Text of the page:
After Scandal, El Paso Program Looks to Aid Dropouts

  • 1Comment

As state education officials look to strip the El Paso school board of its authority after a testing scandal rocked the district, local officials are working to bring back students who dropped out of school as a result of pressure from school administrators.

Since August, a district program has sent officials to the homes of hundreds of students who left during the last three years, hoping to persuade them to return and get a high school diploma. "We're in the process of regaining the trust of the students," said Mark Mendoza, who is overseeing efforts to bring back students affected by the scandal.

Mendoza, who fought other administrators' efforts to keep students from enrolling, is leading the Alpha Initiative, which has a staff of 11 employees looking for what they call "leavers," or students who left El Paso high schools during the scandal.

It's a complicated process, as the staff must determine whether students left for their own reasons or because of pressure from administrators. A hotline has been set up for anyone to call with tips on how to reach former students, and over the last two weeks, staffers have visited 60 students every day.

In many cases, Mendoza said, students no longer live in El Paso or have reached the age of 18, meaning they cannot be compelled to return to school. He said his colleagues explain various options, including night school and GED programs, should students decide to resume their studies.

 

"It's kind of a distilling process that leaves us with the manageable population," he said, "so that I can send my team out to them."

In 2009, a high school counselor unearthed 77 transcripts documenting possible cheating, leading then-state Sen. Eliot Shapleigh to accuse district leaders of using a variety of methods to ensure that low-performing students were not taking the sophomore-level tests that counted for federal accountability standards. 

Administrators, many of whom have still not been identified, are alleged to have designated students as low-performing, transferred them to charter schools or sent truant officers to tell them not to go to school on testing days. Other students had credits deleted or added so they would officially be recorded as freshmen or juniors, because the federal accountability tests are given to sophomores. Former Superintendent Lorenzo Garcia is now in federal prison serving a three-and-a-half-year term related to the scandal.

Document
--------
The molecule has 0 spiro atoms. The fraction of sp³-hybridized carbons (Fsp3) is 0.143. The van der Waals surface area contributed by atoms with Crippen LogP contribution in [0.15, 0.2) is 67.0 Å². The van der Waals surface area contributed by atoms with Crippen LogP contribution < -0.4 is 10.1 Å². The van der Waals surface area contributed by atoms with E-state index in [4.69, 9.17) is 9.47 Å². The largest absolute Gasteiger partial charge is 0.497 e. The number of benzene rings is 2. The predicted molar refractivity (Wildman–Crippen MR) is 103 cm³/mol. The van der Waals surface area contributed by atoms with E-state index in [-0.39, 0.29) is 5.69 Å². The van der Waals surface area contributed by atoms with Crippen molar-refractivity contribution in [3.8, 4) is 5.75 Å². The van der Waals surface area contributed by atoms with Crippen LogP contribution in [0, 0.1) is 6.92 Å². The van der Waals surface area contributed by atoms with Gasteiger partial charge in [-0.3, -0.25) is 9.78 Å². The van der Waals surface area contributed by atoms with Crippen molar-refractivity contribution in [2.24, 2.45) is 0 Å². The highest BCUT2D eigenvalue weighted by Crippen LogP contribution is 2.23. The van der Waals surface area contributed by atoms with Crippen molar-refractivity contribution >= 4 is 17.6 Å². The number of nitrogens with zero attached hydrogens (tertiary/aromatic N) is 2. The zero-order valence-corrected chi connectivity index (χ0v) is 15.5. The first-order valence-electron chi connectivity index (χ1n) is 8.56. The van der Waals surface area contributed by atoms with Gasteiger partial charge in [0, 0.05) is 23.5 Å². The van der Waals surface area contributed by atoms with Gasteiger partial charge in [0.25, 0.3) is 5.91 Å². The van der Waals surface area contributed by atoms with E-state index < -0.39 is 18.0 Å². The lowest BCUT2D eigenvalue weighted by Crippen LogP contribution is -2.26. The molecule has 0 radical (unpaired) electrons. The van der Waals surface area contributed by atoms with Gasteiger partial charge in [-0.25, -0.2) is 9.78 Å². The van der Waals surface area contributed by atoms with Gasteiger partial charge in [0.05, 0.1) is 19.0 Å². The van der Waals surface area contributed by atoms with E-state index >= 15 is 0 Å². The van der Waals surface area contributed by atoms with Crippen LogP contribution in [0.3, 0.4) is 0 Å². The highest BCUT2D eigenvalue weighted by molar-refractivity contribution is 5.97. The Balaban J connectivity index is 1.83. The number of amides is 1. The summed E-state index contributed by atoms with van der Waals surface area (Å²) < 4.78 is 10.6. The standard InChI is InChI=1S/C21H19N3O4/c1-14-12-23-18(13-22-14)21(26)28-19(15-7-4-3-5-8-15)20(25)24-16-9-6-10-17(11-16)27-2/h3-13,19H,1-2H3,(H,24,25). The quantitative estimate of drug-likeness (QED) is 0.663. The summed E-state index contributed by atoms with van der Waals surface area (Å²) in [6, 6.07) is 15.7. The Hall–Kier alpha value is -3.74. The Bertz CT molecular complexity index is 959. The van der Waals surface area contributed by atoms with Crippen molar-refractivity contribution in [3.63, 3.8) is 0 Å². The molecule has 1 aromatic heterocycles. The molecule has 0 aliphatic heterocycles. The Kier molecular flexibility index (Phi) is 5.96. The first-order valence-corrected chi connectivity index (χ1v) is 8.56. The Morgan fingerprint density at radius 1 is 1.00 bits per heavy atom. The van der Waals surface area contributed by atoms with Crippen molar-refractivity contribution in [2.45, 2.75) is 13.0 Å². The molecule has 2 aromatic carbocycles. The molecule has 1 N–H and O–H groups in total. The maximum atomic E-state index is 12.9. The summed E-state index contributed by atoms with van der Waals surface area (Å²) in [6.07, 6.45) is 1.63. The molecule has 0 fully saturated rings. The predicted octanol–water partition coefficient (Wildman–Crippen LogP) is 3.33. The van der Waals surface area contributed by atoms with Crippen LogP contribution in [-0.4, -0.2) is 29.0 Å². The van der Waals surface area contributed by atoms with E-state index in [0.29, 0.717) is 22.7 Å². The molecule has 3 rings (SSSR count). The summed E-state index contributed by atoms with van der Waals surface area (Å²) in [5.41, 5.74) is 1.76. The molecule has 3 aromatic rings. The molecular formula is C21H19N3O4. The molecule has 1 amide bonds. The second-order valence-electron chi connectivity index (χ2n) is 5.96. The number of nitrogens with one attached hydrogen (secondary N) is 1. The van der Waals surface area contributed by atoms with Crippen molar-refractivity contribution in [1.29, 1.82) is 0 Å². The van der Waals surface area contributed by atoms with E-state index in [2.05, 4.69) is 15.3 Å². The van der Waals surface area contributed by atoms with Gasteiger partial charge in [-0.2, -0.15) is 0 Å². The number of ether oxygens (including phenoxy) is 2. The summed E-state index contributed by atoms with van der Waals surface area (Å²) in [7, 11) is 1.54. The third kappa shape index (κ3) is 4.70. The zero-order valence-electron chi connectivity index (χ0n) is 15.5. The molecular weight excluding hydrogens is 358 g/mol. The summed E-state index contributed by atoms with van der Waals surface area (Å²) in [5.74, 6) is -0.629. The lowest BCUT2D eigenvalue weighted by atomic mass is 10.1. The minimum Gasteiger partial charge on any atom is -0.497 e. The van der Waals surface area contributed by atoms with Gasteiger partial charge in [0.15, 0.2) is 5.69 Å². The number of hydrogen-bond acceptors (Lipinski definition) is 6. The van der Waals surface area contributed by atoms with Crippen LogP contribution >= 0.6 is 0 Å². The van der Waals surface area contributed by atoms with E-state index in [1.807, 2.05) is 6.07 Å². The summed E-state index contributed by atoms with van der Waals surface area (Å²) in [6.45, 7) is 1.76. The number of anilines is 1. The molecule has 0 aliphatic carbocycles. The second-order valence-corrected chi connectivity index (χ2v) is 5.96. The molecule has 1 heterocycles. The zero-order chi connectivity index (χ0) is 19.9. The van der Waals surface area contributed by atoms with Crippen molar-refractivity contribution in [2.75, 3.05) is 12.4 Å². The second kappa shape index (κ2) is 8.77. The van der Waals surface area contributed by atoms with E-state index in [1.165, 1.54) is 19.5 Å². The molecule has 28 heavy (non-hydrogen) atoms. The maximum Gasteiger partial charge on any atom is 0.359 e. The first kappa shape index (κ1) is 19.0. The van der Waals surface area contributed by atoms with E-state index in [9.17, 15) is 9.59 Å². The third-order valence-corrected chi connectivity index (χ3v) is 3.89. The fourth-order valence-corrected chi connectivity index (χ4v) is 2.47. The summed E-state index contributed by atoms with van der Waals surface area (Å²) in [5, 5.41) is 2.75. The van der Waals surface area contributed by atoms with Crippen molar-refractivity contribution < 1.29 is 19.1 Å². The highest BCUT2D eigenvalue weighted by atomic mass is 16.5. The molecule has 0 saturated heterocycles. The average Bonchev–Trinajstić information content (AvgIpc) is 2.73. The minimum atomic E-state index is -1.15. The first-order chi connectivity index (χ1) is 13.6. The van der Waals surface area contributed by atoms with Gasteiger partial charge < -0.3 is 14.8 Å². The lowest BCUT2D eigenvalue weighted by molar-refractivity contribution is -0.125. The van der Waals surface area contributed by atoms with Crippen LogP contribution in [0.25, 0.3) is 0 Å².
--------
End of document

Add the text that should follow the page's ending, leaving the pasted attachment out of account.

On Dec. 6, Texas Education Commissioner Michael Williams stripped the El Paso school board of authority, saying that the trustees had “lost the trust of the community” and that he planned to replace them with a board of managers. The federal Justice Department must approve the replacement of elected officials, and the current board members are fighting their removal by appealing the agency’s request.

If the agency gets federal approval, the board of managers will serve for two years, though school board trustees will not technically lose their positions and can run for re-election.

Outgoing state Rep. Dee Margo, R-El Paso, is one of the managers appointed by the education commissioner. He said that until the federal authorities rule, he and the other appointees are waiting. "We don't know anything more," he said. "It's a state of limbo right now." The ruling is expected to take two to three months. 

This is not the first time the TEA has installed a board to oversee a transition for a troubled district. Since 1991, the agency has installed boards of managers to oversee three school districts and six charter schools.

“It’s not something that is decided lightly,” said TEA spokeswoman DeEtta Culbertson, adding that many of the situations had nothing to do with cheating, but rather with questions over whether the district was “functioning adequately.”

 

The TEA has itself faced criticism in the wake of the scandal. When Williams stripped the El Paso ISD of authority, board member Alfredo Borrego accused the agency of using the district “as a scapegoat.”

In a news release, state Sen. José Rodríguez, D-El Paso, had said that "the TEA must also review its own role in this tragedy,” adding that the agency should be audited by a third party.

TEA spokeswoman Debbie Ratcliffe confirmed Friday that the agency would bring in an external auditor to look at its investigative processes. Asked if the TEA accepted any blame for the scandal, she said, "We think there's plenty of blame to go around for lots of people in this situation."

As statewide and local officials await the Justice Department ruling on who will run the district, school officials are looking to address the fallout from the scandal. Federal court documents listed six school officials who assisted Garcia, though they have not been identified publicly, and details of their alleged involvement in the scandal are not known.

Former interim Superintendent Terry Jordan resigned this month. On Tuesday, the El Paso school board debated whether to fire James Anderson, the assistant superintendent in charge of high schools, but did not reach a decision. Anna Luisa Kell, an assistant Bowie High principal, is also facing an investigation. 

Texas Tribune donors or members may be quoted or mentioned in our stories, or may be the subject of them. For a complete list of contributors, click here.